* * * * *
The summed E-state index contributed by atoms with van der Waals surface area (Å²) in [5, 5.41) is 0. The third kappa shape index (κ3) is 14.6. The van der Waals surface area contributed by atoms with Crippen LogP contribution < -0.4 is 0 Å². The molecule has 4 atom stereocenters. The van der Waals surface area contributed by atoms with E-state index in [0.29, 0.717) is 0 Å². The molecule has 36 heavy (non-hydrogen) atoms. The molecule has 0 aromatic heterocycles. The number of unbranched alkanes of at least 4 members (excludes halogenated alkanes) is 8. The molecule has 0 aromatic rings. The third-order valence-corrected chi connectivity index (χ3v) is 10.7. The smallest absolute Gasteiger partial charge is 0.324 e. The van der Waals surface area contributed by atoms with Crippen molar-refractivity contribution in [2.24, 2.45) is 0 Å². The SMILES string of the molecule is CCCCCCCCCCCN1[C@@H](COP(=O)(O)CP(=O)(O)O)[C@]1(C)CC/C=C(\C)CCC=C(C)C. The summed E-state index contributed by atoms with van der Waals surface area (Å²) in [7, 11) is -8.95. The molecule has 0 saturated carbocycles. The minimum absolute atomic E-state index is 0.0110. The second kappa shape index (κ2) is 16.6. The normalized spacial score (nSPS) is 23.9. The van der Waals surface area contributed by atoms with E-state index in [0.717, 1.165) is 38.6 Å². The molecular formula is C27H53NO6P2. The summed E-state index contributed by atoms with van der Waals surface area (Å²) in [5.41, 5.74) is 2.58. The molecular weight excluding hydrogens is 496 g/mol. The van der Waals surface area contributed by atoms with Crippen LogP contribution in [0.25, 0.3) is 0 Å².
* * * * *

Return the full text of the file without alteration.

The summed E-state index contributed by atoms with van der Waals surface area (Å²) in [5, 5.41) is 0. The third kappa shape index (κ3) is 14.6. The van der Waals surface area contributed by atoms with Crippen LogP contribution < -0.4 is 0 Å². The molecule has 4 atom stereocenters. The van der Waals surface area contributed by atoms with E-state index in [0.29, 0.717) is 0 Å². The molecule has 36 heavy (non-hydrogen) atoms. The molecule has 0 aromatic heterocycles. The number of unbranched alkanes of at least 4 members (excludes halogenated alkanes) is 8. The molecule has 0 aromatic rings. The third-order valence-corrected chi connectivity index (χ3v) is 10.7. The smallest absolute Gasteiger partial charge is 0.324 e. The van der Waals surface area contributed by atoms with Crippen molar-refractivity contribution in [2.24, 2.45) is 0 Å². The SMILES string of the molecule is CCCCCCCCCCCN1[C@@H](COP(=O)(O)CP(=O)(O)O)[C@]1(C)CC/C=C(\C)CCC=C(C)C. The summed E-state index contributed by atoms with van der Waals surface area (Å²) in [7, 11) is -8.95. The molecule has 0 saturated carbocycles. The minimum absolute atomic E-state index is 0.0110. The second kappa shape index (κ2) is 16.6. The normalized spacial score (nSPS) is 23.9. The van der Waals surface area contributed by atoms with E-state index in [0.717, 1.165) is 38.6 Å². The molecular formula is C27H53NO6P2. The summed E-state index contributed by atoms with van der Waals surface area (Å²) in [5.41, 5.74) is 2.58. The molecular weight excluding hydrogens is 496 g/mol. The van der Waals surface area contributed by atoms with Crippen LogP contribution in [0.25, 0.3) is 0 Å².